Crime-Terror Alliances And The State: Ethnonationalist And
Islamist Challenges To Regional Security

Crime-Terror Alliances And The State: Ethnonationalist And Islamist Challenges To Regional Security

Authors: Lyubov Grigorova Mincheva and Ted Robert Gurr
Publisher: Abingdon, UK; New York: Routledge, 2013. 234 p.
Reviewer: Peter Grabosky | May 2013

As the discipline of criminology matures, it has become increasingly diverse and specialized. This is as it should be, given the vast range and considerable detail of contemporary criminological phenomena. One disadvantage of this development, however, is the balkanization of criminology and the emergence of sub-disciplinary silos. Those who study organized crime have their own panels, their own journals, and indeed, their own meetings. So too do scholars of terrorism. All too rarely do these groups communicate with each other, a most unfortunate situation given the considerable and increasingly apparent interrelationship between the two fields.

Ironically, the challenge of bridging the silos of crime and terrorism has been met by some from outside the criminological profession (Makarenko 2004). Another such contribution is the present work, born of a collaboration between Lyubov Grigorova Mincheva, an associate professor of political science at the University of Sofia, Bulgaria, and Ted Robert Gurr, Distinguished University Professor Emeritus at the University of Maryland and one of the world’s foremost scholars of conflict. The book’s aim is to identify and explain the convergence of transnational organized crime and political insurgency, based on six comparative case studies — richly detailed analyses of Algeria, Bosnia, Bulgaria, Kosovo, Serbia and Turkey.

What Mincheva and Gurr refer to as “unholy alliances” arise from five general conditions: the existence of trans-state nationalist ethnic and religious movements; the occurrence of armed conflict; the accessibility of criminal markets and networks; the presence of weak or failing states; and the absence of effective supra-national institutions that might serve to rebuild these dysfunctional states. The disintegration of the former Soviet bloc and the Yugoslav Federation created a near perfect storm to this end, and provided the setting for four of the book’s case studies. Ethnic diasporas have long facilitated the provision of moral and material support for militant kinfolk; those who reside in contiguous areas of adjoining countries can be extremely helpful to this end, although more widely dispersed populations may also provide important assistance. The authors note how Kurdish populations in Southwest Asia and Europe have provided refuge and support to members of the Kurdish Workers Party (PKK). Religious ties can be similarly helpful. Islamic identity movements in Bosnia and Algeria relied initially on contributions from supporters in Middle East and Persian Gulf regions. The disintegration of Yugoslavia attracted volunteer fighters from across the Islamic world.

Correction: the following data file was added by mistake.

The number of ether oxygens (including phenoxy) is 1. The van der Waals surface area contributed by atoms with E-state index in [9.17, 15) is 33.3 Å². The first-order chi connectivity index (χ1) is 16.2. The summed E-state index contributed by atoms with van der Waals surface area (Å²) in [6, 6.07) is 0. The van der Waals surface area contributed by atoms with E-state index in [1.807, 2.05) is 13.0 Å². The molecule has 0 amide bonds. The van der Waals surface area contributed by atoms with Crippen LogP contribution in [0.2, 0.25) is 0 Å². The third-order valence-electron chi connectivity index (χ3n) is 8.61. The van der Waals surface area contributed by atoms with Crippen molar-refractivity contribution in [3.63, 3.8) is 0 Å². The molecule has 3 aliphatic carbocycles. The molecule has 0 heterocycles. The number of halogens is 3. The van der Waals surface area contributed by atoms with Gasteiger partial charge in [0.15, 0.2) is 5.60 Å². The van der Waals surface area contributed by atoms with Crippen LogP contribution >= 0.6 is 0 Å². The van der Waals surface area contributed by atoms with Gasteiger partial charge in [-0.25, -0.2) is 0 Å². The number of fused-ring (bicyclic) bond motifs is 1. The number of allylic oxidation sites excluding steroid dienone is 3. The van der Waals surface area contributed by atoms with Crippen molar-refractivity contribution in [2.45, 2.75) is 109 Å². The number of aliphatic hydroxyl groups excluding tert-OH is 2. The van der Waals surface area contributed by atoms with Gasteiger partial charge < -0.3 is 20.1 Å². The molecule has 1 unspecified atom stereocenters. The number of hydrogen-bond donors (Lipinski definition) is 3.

Abrupt political change provides opportunities and incentives for political- criminal alliances. Most of the cases presented in the book relate to events occurring in the immediate post-cold war period, where state institutions were quickly eroding, and public assets were transferred with indecent haste to private hands. Competition for power and wealth was intense, to say the least. Some actors seek one or the other; while some strive for both.
Militant groups use violence as a strategic tool, and they require access to resources both financial and material. It is therefore not surprising that they may find the skills of conventional organized criminals potentially useful. Conversely, criminals may find it strategically advantageous to link up with militant groups. Criminal and political objectives are by no means mutually exclusive. Such opportunistic interdependence may be manifest in fluid movement along the crime-terror continuum. The term “fighters turned felons” applies to those who evolve from insurgents to conventional criminals. Those who find their political chances waning may find that they can achieve a comfortable life by engaging in ‘ordinary’ crime, be it robbery, drug trafficking or ransom kidnapping. The prospect of economic gain may thus displace political objectives. Some members of the Kurdish Workers Party (PKK) appear to have followed this career path; the party began as a terrorist movement and evolved into a criminal enterprise, largely based on drug production and trafficking. One also sees the convergence of political and economic motives within groups. The Kosovo Liberation Army (KLA) exemplified this, having engaged in both drug trafficking and in armed struggle for independence. Predators may become militants, in order to achieve legitimacy in the eyes of those who favour regime change. Militants who wind up on the winning side may also become predators. Those who succeed in their political struggle may wish to enjoy the spoils of power, access to which is facilitated by reliance on illegal means and/or collaboration with criminal associates. Insurgent crime can thereby provide the basis for state crime. The authors refer to “criminalized states” such as Serbia and Bulgaria, where collusion with criminals has been commonplace.